I’m for a transition away from fossil fuels in general. Climate denier or tree hugger, there’s little to debate about the mess fossil fuels are making of the world via pollution or geopolitical turmoil, etc. I don’t wish anyone harm. It’s a transition we have to make eventually and there will be a pinch on the economy sometime. We are just procrastinating the eventual pain.

No offense to you or anyone who agrees with you, but we are in need of a paradigm shift. That poor person who drives his old truck to work should consider getting a scooter and not lugging a ton of sheet metal everywhere he goes. Now I know you’ll come back with the example of a guy that needs to move a bed full of whatever for his work. I’m not talking about that guy. Look at the freeways and see how many GIANT vehicles are being used to cart one tiny human from place to place. It’s absurd. We are probably using 5-10% of the fuel to move people or goods (just an estimate). The rest is used to move the vehicle. Change the vehicle to be something that is just enough to move a person. Just my perspective. I just think the market will need to push us in the right direction, and I think fossil fuels happen to be artificially cheap right now because so many long term costs (health, environment, war) aren’t factored directly into the price of gas.

Just my opinion. I hope it’s not cringy with further explanation. If it is still, I guess we will just disagree.

#2695 79 days ago

I’m on a bit of a roll now. Sorry.

You mentioned my viewpoint was shortsighted. If anything is shortsighted, it’s the minimum wage guy spending a ton of money on repairs and maintainence and gas for his twenty year old truck. I’ve long held the belief that our “car-centric” society keeps poor people poor. Just about the time we get our last payment made we sell or junk a car and get another money pit. Any income that could have been saved for the future, we consider it expendable and “upgrade” our next car purchase.

If the poor truck guy took the longer view, he’d abandon the 20 year old truck. Take the short term pain, buy a more reliable, practical means of getting to work, and save the excess for a rainy day. But, at least in America, we just continue to waste money on way more vehicle than we need.

Sorry. Rant over. I welcome all viewpoints on this.

#2696 79 days ago

That German study assumes a Prius will only go 109k miles through its use, while it has the H2 go 197k miles. My Prius alone has 140k on its odometer, this calculation seems deeply flawed. I’m not sure why they’d expect a Hummer to last so much longer than a Prius. Weird.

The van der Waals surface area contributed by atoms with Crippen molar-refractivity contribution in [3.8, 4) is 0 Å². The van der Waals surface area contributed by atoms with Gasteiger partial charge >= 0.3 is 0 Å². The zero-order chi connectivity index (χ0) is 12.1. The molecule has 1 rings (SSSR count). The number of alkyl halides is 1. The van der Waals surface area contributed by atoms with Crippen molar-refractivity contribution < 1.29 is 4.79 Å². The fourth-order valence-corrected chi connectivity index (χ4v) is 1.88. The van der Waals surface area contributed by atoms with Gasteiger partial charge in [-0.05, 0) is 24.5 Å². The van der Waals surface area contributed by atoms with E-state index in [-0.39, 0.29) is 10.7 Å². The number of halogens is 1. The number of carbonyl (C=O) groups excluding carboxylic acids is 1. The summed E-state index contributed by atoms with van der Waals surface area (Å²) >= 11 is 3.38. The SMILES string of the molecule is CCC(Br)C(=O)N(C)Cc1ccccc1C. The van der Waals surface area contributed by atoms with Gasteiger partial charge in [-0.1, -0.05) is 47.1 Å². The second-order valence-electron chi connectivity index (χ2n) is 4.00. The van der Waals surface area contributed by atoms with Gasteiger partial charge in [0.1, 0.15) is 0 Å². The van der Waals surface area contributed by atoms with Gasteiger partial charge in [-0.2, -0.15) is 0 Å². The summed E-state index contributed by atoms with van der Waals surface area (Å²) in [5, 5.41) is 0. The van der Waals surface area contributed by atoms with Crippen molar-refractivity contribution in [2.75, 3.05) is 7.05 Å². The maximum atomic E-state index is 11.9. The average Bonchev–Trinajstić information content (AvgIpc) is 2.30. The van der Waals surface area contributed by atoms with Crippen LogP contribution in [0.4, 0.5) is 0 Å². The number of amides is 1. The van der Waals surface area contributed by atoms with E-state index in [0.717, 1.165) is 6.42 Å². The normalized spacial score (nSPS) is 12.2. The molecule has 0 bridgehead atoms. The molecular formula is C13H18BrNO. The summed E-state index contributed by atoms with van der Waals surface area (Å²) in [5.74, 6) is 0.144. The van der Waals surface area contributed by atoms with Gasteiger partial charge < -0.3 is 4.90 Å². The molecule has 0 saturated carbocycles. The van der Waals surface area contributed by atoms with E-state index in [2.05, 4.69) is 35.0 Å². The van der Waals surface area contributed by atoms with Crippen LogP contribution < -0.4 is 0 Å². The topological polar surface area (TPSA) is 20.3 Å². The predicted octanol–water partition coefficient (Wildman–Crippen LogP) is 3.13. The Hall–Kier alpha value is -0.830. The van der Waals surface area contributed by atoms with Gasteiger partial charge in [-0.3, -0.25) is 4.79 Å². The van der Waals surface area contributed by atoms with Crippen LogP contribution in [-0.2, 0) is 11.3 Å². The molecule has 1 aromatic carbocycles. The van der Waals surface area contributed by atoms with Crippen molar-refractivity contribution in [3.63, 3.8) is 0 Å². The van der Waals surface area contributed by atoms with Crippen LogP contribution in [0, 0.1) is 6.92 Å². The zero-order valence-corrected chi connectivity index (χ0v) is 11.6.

#2697 78 days ago

In case anyone still wants to argue against electric cars not being any less green than gas
https://jalopnik.com/enough-with-the-actually-electric-cars-pollute-more-bu-1834338565

#2698 78 days ago
Quoted from toyotaboy:

In case anyone still wants to argue against electric cars not being any less green than gas
https://jalopnik.com/enough-with-the-actually-electric-cars-pollute-more-bu-1834338565

The article is more about the flaws in Germany's power generation than it is about the downsides of electric vehicles. They are trying to justify bad choices. To supplement the renewables, it sounds like Germany needs to get their power plants up to speed on natural gas (assuming they don't want to add any nuclear). They should have been phasing out coal a long time ago. The only unknown to me is the availability of natural gas in Germany. In the US natural gas has become very inexpensive and plentiful with no end in sight for availability.

#2699 78 days ago

Ive had my model 3 for about a month now. Still really like it.

Over my life (im pretty old) there have been a few things that stick in my mind. These are things that the first time I tried them....I knew things were going to change forever. These include the first time I sent an instant message (on a mainframe running IBM VM/SP via Bitnet from Michigan Tech to Arizona State), the first time I browsed the Internet using an HTML Browser, first time I saw my son interacting with a CGA monitor educational game with a sound card, first time I used a blackberry, the first time I listened to a CD. You get the idea. Now I can add the first time I drove my Telsa model 3.